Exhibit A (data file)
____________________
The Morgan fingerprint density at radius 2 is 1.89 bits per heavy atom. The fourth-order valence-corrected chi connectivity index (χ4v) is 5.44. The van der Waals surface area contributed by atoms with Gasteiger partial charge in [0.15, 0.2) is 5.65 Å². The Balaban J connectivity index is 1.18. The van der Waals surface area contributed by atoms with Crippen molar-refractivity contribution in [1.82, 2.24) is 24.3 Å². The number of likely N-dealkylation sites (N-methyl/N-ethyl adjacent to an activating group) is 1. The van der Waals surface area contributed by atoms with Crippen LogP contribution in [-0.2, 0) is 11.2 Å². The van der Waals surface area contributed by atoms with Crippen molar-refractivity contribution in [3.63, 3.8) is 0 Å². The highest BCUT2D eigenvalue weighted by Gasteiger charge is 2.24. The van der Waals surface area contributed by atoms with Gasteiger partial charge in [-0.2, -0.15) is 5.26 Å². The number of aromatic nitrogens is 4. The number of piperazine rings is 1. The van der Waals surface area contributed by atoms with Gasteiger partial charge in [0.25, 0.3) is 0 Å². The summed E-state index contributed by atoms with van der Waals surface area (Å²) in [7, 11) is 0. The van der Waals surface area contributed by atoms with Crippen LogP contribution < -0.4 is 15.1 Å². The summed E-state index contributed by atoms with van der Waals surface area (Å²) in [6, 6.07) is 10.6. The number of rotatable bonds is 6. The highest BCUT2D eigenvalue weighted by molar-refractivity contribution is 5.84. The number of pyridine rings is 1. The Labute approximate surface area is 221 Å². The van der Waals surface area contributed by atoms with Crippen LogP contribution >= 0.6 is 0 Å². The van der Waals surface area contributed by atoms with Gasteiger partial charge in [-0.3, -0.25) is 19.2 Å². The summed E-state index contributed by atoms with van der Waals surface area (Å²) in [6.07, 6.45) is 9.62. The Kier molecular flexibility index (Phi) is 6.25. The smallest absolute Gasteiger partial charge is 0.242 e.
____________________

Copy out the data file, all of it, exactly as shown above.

The Morgan fingerprint density at radius 2 is 1.89 bits per heavy atom. The fourth-order valence-corrected chi connectivity index (χ4v) is 5.44. The van der Waals surface area contributed by atoms with Gasteiger partial charge in [0.15, 0.2) is 5.65 Å². The Balaban J connectivity index is 1.18. The van der Waals surface area contributed by atoms with Crippen molar-refractivity contribution in [1.82, 2.24) is 24.3 Å². The number of likely N-dealkylation sites (N-methyl/N-ethyl adjacent to an activating group) is 1. The van der Waals surface area contributed by atoms with Crippen LogP contribution in [-0.2, 0) is 11.2 Å². The van der Waals surface area contributed by atoms with Crippen molar-refractivity contribution in [3.63, 3.8) is 0 Å². The highest BCUT2D eigenvalue weighted by Gasteiger charge is 2.24. The van der Waals surface area contributed by atoms with Gasteiger partial charge in [-0.2, -0.15) is 5.26 Å². The number of aromatic nitrogens is 4. The number of piperazine rings is 1. The van der Waals surface area contributed by atoms with Gasteiger partial charge in [0.25, 0.3) is 0 Å². The summed E-state index contributed by atoms with van der Waals surface area (Å²) in [7, 11) is 0. The van der Waals surface area contributed by atoms with Crippen LogP contribution < -0.4 is 15.1 Å². The summed E-state index contributed by atoms with van der Waals surface area (Å²) in [6, 6.07) is 10.6. The number of rotatable bonds is 6. The highest BCUT2D eigenvalue weighted by molar-refractivity contribution is 5.84. The number of pyridine rings is 1. The Labute approximate surface area is 221 Å². The van der Waals surface area contributed by atoms with Crippen LogP contribution >= 0.6 is 0 Å². The van der Waals surface area contributed by atoms with Gasteiger partial charge in [-0.3, -0.25) is 19.2 Å². The summed E-state index contributed by atoms with van der Waals surface area (Å²) in [6.07, 6.45) is 9.62. The Kier molecular flexibility index (Phi) is 6.25. The smallest absolute Gasteiger partial charge is 0.242 e.